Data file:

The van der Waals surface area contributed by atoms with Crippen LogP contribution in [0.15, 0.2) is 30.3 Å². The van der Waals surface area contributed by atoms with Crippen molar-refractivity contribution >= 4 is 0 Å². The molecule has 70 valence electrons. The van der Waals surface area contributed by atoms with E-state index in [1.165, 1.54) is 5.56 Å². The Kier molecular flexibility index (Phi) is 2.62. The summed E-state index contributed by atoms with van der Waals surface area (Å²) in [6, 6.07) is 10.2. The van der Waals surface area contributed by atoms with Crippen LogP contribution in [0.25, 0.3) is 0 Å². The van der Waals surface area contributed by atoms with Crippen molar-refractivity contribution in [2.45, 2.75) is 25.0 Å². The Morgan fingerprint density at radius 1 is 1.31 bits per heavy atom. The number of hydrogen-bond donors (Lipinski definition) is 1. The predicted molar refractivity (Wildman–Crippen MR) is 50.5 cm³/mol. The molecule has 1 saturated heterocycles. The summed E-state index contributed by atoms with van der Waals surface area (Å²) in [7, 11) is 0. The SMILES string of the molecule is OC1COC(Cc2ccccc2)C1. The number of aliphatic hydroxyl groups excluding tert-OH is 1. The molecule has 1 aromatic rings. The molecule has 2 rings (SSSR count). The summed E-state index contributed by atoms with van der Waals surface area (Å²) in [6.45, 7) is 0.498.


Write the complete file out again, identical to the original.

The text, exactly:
The van der Waals surface area contributed by atoms with Crippen LogP contribution in [0.15, 0.2) is 30.3 Å². The van der Waals surface area contributed by atoms with Crippen molar-refractivity contribution >= 4 is 0 Å². The molecule has 70 valence electrons. The van der Waals surface area contributed by atoms with E-state index in [1.165, 1.54) is 5.56 Å². The Kier molecular flexibility index (Phi) is 2.62. The summed E-state index contributed by atoms with van der Waals surface area (Å²) in [6, 6.07) is 10.2. The van der Waals surface area contributed by atoms with Crippen LogP contribution in [0.25, 0.3) is 0 Å². The van der Waals surface area contributed by atoms with Crippen molar-refractivity contribution in [2.45, 2.75) is 25.0 Å². The Morgan fingerprint density at radius 1 is 1.31 bits per heavy atom. The number of hydrogen-bond donors (Lipinski definition) is 1. The predicted molar refractivity (Wildman–Crippen MR) is 50.5 cm³/mol. The molecule has 1 saturated heterocycles. The summed E-state index contributed by atoms with van der Waals surface area (Å²) in [7, 11) is 0. The SMILES string of the molecule is OC1COC(Cc2ccccc2)C1. The number of aliphatic hydroxyl groups excluding tert-OH is 1. The molecule has 1 aromatic rings. The molecule has 2 rings (SSSR count). The summed E-state index contributed by atoms with van der Waals surface area (Å²) in [6.45, 7) is 0.498.